There are two types of Islamic charity. The first is zakat, which is obligatory and amounts to 2.5% of the year’s savings. The word “zakat” itself means “purification,” and the purpose for paying zakat is to purify one’s lawfully earned wealth. Zakat is the right of the poor over the wealth of the rich. The other type of charity is sadaqa, or voluntary charity, and depends on the amount of an individual’s needs and their excess wealth.
Islam is based on five principles, one of which is to pay zakat (obligatory charity). This concept of charity and generosity is central to Islam. In the Qur’an, the believers are described as “…those who spend (of that which Allah hath given them) in ease and in adversity” (3: 134).
And be steadfast in your prayer and pay charity; whatever good you send forth for your future, you shall find it with Allah, for Allah is well aware of what you do. (2: 110)
So establish regular prayer and give regular charity; and obey the Apostle; that ye may receive mercy. (24: 56)
It is important to highlight the meaning and virtues, and also some of the Islamic etiquettes and manners of philanthropy or giving charity. The Prophet Muhammed said:
The upper hand is better than the lower hand. The upper hand is the one that gives, and the lower hand is the one that takes.
The Qur’an says:
The likeness of those who spend their money for Allah’s sake is as the likeness of a grain (of corn), it grows seven ears, every single ear has a hundred grains, and Allah multiplies (increases the reward) for whom He wills, and Allah is All Sufficient for His creatures needs, All Knower. (2: 261)
Whoever works righteousness, whether a male or a female, while he (or she) is a true believer, verily to him We will give a good life (in this world with respect, contentment and lawful provision), and We shall pay them certainly a reward in proportion to the best of what they used to do. (16: 97)
So fear Allah as much as you can; listen and obey and spend in charity for the benefit of your own soul and those saved from the covetousness of their own souls; they are the ones that achieve prosperity. (64: 16)
Allah has praised those who make a constant right in their wealth for the poor and has promised them multiplied rewards for their charity. In this life, charity enlarges the blessing in one’s fortune.
Keep your duty to Allah as best as you can, and listen and obey and spend. That is better for your soul, and whosoever is saved from his own greed is the one who is successful. If you lend to Allah a goodly loan, He will double it for you and will forgive you, for Allah is the Responsive, Clement. (64: 1517)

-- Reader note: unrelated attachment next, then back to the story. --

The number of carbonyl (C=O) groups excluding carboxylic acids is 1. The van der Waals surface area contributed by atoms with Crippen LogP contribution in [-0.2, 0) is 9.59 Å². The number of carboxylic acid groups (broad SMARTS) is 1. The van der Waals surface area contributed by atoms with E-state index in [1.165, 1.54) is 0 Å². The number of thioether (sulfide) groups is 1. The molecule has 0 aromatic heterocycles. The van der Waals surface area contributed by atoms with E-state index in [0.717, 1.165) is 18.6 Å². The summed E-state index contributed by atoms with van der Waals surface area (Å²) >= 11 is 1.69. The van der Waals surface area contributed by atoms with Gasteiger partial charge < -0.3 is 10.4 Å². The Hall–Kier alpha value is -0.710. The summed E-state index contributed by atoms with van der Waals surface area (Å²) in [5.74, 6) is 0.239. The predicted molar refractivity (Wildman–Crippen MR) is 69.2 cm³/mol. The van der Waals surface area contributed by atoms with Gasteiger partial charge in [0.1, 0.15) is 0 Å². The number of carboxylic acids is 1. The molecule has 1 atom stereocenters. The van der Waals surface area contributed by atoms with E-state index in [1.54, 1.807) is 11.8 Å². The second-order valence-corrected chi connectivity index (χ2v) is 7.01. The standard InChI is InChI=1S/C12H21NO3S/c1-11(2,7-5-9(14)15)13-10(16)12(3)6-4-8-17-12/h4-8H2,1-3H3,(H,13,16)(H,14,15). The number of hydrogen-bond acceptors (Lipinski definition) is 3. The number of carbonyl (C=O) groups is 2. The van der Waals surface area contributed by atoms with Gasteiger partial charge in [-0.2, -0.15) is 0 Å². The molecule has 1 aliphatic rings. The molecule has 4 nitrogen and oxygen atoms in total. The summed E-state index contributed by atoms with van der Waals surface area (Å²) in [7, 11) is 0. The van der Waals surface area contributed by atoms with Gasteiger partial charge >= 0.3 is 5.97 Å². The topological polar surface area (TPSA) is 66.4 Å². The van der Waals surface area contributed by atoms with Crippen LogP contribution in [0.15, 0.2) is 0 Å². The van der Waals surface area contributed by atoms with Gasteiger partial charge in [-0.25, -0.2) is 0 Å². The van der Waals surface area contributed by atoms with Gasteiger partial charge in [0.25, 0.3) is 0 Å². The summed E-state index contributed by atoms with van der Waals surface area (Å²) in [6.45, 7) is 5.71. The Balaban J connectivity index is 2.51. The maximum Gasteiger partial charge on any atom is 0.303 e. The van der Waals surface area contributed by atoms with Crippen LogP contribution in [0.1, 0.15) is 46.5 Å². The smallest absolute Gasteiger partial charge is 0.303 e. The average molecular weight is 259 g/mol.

For those who give in charity, men and women, and loan to Allah a beautiful loan, it shall be increased manifold (to their credit) and they shall have (besides) a liberal reward. (57: 18)
Who is he that will loan to Allah a beautiful loan which Allah will double unto his credit and multiply it many times? (2: 245).
The Prophet Muhammed stated:
Charity does not lessen one’s wealth.
However, for an act of charity to be accepted and to achieve its goals, the Believer must consider some essential manners when giving the charity. First of all, the charity must be given from money that is earned in a lawful way. There is no concept of Robin Hood like acts in Islam. In Islam, for an action to be regarded as pure and for it to be accepted by Allah, not only does the intention have to be pure, but the means of achieving that intention has to be pure as well.
O ye who believe, spend from what you (lawfully) earned. (2: 267)
The prophet said: “God is Tayyib, and He only accepts what is Tayyib” (the word Tayyib means lawful, pure, clean, good, etc.).
If one gives in charity that which equals one date fruit from money that is earned in lawful way, and Allah only accepts what is lawful, Allah shall take it in His right (hand) and then enlarges its reward for that person (who has given it), just like any of you who brings up his foal, so much so that it (i.e. the charity) becomes as big as a mountain.
When giving charity, the believer must purify his intention and make his purpose just for the sake of gaining Allah’s pleasure and reward with this charity, not anything else (such as worldly benefits, fame, good reputation, etc.).
There is nothing that you spend for Allah’s sake but you will be rewarded for it, even the food that you raise up to your wife’s mouth.